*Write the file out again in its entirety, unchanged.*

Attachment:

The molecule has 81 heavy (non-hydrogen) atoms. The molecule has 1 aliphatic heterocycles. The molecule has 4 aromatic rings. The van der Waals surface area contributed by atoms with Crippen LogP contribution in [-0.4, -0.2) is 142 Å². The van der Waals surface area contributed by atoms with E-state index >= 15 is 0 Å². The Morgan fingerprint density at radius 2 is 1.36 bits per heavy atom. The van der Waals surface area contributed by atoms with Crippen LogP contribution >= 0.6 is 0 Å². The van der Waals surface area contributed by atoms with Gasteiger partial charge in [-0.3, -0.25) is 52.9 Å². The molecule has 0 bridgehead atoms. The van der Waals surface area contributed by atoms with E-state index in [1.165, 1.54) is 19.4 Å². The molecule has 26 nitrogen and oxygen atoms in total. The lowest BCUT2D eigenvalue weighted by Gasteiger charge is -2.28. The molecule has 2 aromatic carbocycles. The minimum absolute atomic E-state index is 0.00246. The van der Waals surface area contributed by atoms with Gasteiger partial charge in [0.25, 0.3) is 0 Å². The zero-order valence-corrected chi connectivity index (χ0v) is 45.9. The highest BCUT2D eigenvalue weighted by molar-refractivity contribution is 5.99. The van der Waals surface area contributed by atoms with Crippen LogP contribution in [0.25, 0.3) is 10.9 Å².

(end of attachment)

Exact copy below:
The molecule has 81 heavy (non-hydrogen) atoms. The molecule has 1 aliphatic heterocycles. The molecule has 4 aromatic rings. The van der Waals surface area contributed by atoms with Crippen LogP contribution in [-0.4, -0.2) is 142 Å². The van der Waals surface area contributed by atoms with E-state index >= 15 is 0 Å². The Morgan fingerprint density at radius 2 is 1.36 bits per heavy atom. The van der Waals surface area contributed by atoms with Crippen LogP contribution >= 0.6 is 0 Å². The van der Waals surface area contributed by atoms with Gasteiger partial charge in [-0.3, -0.25) is 52.9 Å². The molecule has 0 bridgehead atoms. The van der Waals surface area contributed by atoms with E-state index in [1.165, 1.54) is 19.4 Å². The molecule has 26 nitrogen and oxygen atoms in total. The lowest BCUT2D eigenvalue weighted by Gasteiger charge is -2.28. The molecule has 2 aromatic carbocycles. The minimum absolute atomic E-state index is 0.00246. The van der Waals surface area contributed by atoms with Gasteiger partial charge in [0.25, 0.3) is 0 Å². The zero-order valence-corrected chi connectivity index (χ0v) is 45.9. The highest BCUT2D eigenvalue weighted by molar-refractivity contribution is 5.99. The van der Waals surface area contributed by atoms with Crippen LogP contribution in [0.25, 0.3) is 10.9 Å².